I knew to expect her to by shy and apprehensive based on her monthly update reports and observations from other families who had visited. She did better than I anticipated. At first we just looked at each other but after a moment she began to cry. I rubbed her back and murmured that “I understood” while being mesmerized by her big brown eyes and full lips. She is the most beautiful baby girl I’ve ever seen.

It is hard to put into words the feeling of seeing your child the first time at the age of 15 months and living in a very foreign country. Because of the long wait it felt somewhat surreal. I had imagined it so many times and in most ways it was exactly as I imagined it to be - while still being completely different. I’ve loved her for 9 months already and that love just intensified holding her and feeling her and smelling her. Yet, I don’t know her. I don’t know her personality or her quirks or likes or dislikes the way her nannies do. I don’t know her favorite food or unique cry and another woman does. And she doesn’t know me at all. She has no connection to me whatsoever. I’m learning that there is even more gospel in adoption than I ever knew. Norah can not love me back at all right now but I still love her…a love Christ gave me for her. And this is how He feels about me. Love without anything in return. Love without conditions. We love Him because He first loved us.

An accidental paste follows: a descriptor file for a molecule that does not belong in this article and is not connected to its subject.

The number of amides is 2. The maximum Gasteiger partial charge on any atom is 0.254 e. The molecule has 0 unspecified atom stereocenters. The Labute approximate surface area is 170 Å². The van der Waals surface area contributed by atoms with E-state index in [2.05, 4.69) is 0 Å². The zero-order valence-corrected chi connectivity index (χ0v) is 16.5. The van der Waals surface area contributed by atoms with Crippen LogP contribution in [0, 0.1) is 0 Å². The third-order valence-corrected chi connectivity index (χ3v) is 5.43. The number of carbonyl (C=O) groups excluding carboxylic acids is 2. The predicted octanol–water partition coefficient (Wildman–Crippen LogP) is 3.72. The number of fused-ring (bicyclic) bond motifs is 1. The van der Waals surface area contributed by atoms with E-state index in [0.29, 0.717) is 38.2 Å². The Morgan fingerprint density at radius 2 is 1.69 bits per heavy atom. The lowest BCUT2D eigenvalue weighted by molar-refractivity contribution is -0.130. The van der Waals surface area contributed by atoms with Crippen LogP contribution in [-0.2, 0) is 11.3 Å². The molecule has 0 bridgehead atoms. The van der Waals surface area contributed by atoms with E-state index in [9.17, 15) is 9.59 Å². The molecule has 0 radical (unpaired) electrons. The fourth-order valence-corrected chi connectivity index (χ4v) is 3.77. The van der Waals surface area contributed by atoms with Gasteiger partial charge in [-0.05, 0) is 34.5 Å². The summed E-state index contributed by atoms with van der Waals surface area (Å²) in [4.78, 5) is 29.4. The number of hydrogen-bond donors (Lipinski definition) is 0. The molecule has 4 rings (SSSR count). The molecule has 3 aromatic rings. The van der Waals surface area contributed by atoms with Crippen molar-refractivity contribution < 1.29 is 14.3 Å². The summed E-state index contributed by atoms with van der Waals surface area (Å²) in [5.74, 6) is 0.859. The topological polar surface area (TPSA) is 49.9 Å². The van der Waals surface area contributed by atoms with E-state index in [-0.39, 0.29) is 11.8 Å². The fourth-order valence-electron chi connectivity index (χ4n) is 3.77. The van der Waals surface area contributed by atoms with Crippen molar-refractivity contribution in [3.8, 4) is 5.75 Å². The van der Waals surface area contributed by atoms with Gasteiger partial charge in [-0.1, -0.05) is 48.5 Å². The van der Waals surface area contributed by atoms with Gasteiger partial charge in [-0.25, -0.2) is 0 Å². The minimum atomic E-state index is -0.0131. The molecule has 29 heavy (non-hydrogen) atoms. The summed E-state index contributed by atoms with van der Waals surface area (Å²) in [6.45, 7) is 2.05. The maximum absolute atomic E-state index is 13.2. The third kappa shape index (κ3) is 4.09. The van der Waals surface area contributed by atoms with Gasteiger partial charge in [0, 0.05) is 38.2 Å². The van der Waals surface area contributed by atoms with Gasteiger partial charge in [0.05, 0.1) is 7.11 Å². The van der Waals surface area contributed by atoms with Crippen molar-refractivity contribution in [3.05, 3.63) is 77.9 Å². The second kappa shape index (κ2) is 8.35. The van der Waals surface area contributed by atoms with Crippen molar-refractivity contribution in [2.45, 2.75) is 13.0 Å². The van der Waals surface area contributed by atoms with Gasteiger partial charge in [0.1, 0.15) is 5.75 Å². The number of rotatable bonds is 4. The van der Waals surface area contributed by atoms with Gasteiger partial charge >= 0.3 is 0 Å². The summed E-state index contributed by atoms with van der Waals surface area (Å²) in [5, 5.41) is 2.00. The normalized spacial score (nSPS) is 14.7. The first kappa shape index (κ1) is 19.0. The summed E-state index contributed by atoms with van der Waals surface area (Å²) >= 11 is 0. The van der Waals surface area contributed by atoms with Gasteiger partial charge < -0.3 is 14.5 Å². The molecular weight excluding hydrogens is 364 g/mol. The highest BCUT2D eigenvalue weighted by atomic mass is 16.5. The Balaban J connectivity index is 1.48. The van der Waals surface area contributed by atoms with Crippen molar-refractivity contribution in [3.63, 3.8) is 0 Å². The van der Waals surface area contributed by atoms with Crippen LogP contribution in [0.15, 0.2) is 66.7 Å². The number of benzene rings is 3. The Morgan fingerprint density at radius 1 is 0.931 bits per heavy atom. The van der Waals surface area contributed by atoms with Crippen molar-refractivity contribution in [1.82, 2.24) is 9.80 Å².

She cried when I reached out to grab her but quieted down relatively quickly. RJ and I carried her to the porch with her brothers and she actually sat quietly on my lap for quite a while watching Landon and Parker play. The quiet only lasted a short bit however before she started crying again. From that point on she was very content being held but would burst into tears whenever she made eye contact with RJ or I. She’s was particularly frightened of RJ. She allowed me to feed her half of her bowl of lunch before deeming it too much face-to-face time for comfort and burst into tears refusing another bite. Thankfully a nanny came to her rescue and fed her while she sat in my lap safely facing away from me.

I know how scared she must feel.  My heart just breaks for her.  I am so glad to see how attached she is to her loving nannies. It means that she will attached much easier to RJ and I. However, it’s a horrible feeling asking her to say good-bye to those she loves. I know it is best for her but as a mother it is so hard to watch her hurt. I am thankful the Lord has given me eyes and a heart to see and understand what we are asking of her. She is going to experience a huge loss when we take her into our custody in a few days.  Of course, having a forever family is best in the long run but meanwhile she is leaving all she knows. Adoption is beautiful but it is hard. There is no adoption without there first being loss.